After a period of speculation, the Smithsonian's National Air and Space Museum has announced the details for the festivities surrounding the arrival of the space shuttle Discovery in Northern Virginia.
A few weeks ago it was announced the Discovery would be making its voyage from Kennedy Space Center on the back of a Boeing 747, and will arrive at Dulles International Airport, prior to being moved to its new home at the National Air and Space Museum's Steven F. Udvar-Hazy Center in Chantilly, Va.
It was noted the orbiter would do a fly-over the Washington metro area on Tues., Apr. 17 mid-morning. A public ceremony was scheduled to take place on Apr. 19, however no specifics were initially released.
This week details have now been shared about the festivities that will surround Discovery's arrival. According to a Smithsonian National Air and Space Museum press release, the ceremony will be a four-day event filled with space-related activities, appearances by space pioneers, films, performances and displays. Some of the displays will be an interactive experience for visitors.
Steven F. Udvar-Hazy Center is a part of Smithsonian National Air and Space Museum
"When NASA transfers Discovery to the National Air and Space Museum, the American people will gain a major icon of space history and an educational treasure to be valued now and for years to come," said Gen. J.R. "Jack" Dailey, director of the museum. "We invite the public to help us welcome Discovery to the collection of the Smithsonian Institution."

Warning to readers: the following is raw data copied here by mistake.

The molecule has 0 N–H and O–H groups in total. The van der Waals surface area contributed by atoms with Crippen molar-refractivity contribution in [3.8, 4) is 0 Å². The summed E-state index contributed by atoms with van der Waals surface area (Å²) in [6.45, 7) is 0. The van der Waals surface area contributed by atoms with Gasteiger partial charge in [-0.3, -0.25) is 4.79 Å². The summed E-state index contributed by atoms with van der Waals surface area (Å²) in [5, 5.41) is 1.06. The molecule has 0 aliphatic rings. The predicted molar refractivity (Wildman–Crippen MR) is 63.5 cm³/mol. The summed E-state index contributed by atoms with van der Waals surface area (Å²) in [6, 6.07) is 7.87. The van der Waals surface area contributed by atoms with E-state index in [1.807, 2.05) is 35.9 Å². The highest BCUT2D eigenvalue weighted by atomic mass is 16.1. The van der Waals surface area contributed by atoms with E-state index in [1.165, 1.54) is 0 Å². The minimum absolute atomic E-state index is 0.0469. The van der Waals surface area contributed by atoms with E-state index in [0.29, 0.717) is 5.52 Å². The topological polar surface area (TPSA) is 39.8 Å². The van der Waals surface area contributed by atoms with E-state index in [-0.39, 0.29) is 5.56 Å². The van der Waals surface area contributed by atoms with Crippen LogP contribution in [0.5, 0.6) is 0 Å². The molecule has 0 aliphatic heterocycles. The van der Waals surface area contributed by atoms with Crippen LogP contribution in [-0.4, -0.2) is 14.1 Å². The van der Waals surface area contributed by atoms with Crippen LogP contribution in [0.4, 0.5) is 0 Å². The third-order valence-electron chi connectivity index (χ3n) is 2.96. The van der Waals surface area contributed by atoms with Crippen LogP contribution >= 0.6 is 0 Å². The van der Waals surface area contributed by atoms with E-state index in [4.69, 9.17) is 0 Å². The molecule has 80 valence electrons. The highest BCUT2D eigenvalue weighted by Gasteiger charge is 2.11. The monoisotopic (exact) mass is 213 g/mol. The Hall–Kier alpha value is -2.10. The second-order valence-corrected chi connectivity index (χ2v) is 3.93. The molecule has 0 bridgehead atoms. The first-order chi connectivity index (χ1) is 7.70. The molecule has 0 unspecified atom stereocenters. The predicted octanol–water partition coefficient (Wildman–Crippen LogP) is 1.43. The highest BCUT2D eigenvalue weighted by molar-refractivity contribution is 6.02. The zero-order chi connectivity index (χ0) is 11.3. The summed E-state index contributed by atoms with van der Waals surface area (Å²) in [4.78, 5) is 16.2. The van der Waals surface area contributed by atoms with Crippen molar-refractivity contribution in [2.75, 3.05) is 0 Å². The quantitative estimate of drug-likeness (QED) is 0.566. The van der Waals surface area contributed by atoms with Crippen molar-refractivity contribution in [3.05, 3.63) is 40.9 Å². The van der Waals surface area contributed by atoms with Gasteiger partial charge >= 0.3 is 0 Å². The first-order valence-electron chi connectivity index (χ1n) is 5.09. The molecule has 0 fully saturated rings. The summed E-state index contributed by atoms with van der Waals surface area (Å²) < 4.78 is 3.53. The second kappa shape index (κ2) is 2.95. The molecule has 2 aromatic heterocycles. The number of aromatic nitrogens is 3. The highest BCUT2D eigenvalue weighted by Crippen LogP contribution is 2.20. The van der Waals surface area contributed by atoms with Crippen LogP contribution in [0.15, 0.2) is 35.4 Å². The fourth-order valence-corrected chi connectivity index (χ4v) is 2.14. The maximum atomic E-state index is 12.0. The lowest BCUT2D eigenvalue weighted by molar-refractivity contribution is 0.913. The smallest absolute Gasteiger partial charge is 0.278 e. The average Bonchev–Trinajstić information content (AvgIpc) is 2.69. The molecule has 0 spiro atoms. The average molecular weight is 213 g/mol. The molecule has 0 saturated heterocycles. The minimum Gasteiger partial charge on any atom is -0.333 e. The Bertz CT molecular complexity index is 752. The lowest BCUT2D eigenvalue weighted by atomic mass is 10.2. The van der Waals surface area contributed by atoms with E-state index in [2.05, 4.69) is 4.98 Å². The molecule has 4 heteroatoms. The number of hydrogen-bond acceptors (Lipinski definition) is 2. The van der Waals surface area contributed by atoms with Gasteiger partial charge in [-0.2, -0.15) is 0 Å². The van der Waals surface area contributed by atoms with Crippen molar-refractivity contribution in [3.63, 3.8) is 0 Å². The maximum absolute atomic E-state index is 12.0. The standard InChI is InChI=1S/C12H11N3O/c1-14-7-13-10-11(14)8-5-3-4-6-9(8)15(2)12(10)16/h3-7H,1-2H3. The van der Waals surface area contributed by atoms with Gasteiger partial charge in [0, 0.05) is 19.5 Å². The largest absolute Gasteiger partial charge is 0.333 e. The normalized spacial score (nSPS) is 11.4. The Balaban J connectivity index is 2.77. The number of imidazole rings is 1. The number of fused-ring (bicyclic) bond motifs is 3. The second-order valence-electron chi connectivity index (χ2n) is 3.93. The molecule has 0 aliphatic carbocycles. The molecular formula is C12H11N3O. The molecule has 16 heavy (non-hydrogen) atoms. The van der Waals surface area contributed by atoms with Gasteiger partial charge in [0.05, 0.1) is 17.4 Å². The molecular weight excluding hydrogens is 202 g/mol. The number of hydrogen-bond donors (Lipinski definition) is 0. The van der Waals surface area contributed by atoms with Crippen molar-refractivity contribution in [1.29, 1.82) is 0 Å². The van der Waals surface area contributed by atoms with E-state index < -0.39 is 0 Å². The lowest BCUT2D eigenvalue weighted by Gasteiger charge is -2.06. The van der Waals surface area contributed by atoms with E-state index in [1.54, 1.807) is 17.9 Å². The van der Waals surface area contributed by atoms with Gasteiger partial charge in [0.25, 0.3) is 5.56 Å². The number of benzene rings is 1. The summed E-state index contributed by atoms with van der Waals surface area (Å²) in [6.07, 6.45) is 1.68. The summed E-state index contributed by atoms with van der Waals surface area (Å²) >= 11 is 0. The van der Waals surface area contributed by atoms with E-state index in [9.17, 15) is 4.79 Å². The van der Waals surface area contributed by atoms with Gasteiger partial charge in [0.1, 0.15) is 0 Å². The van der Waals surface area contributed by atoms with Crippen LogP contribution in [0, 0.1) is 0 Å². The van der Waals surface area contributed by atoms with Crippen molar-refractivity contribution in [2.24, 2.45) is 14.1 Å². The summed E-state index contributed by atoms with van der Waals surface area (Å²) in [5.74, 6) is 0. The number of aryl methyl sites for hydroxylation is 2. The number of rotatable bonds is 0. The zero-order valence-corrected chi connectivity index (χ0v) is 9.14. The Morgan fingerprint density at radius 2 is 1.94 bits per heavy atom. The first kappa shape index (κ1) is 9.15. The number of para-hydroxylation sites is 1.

The museum and NASA are presenting the "Welcome Discovery" event together with financial support by Boeing Company and Lockheed Martin Corporation.
Those in the vicinity of Washington D.C. will be able to see the arrival of Discovery, and people are being encouraged to participate in "Spot the Shuttle" on Apr. 17, including taking photos and sharing images and video on Twitter (hash tag #SpotTheShuttle), Facebook and Pinterest. The exact path the shuttle will be flying will not be publicized in advance, said the National Air and Space Museum. Details may be available the day of Discovery's arrival.
Those who register their name with the museum may potentially able to win one of the seats in the VIP section at the "Welcome Discovery" ceremony when the shuttle is officially transferred from NASA to the National Air and Space Museum at the Udvar-Hazy Center. The museum said on its website, "Watch this website on April 17 for instructions on how to participate."
In all, 25 special exhibits will be open to the public to explore the history and achievements of the 30-year space shuttle program. Events will continue through the weekend with activities geared towards students and families with children. Additional event details are outlined by the Smithsonian press release.
Locals are getting ready for the big event, as this has been a topic in the region since the news was first announced.
As Discovery makes its home at the Udvar-Hazy Center, the museum's current occupant, shuttle Enterprise, will be leaving Chantilly at a not yet announced date in April and moving to New York where it will be housed at The Intrepid Museum in New York City. Enterprise has been at the Udvar-Hazy Center since its opening in 2003.
Enterprise, the first Space Shuttle Orbiter, had been the centerpiece of the McDonnell Space Hangar at the Steven F. Udvar-Hazy Center, a part of the National Air and Space Museum. In 2012 the shuttle was moved to the Intrepid Sea, Air and Space Museum.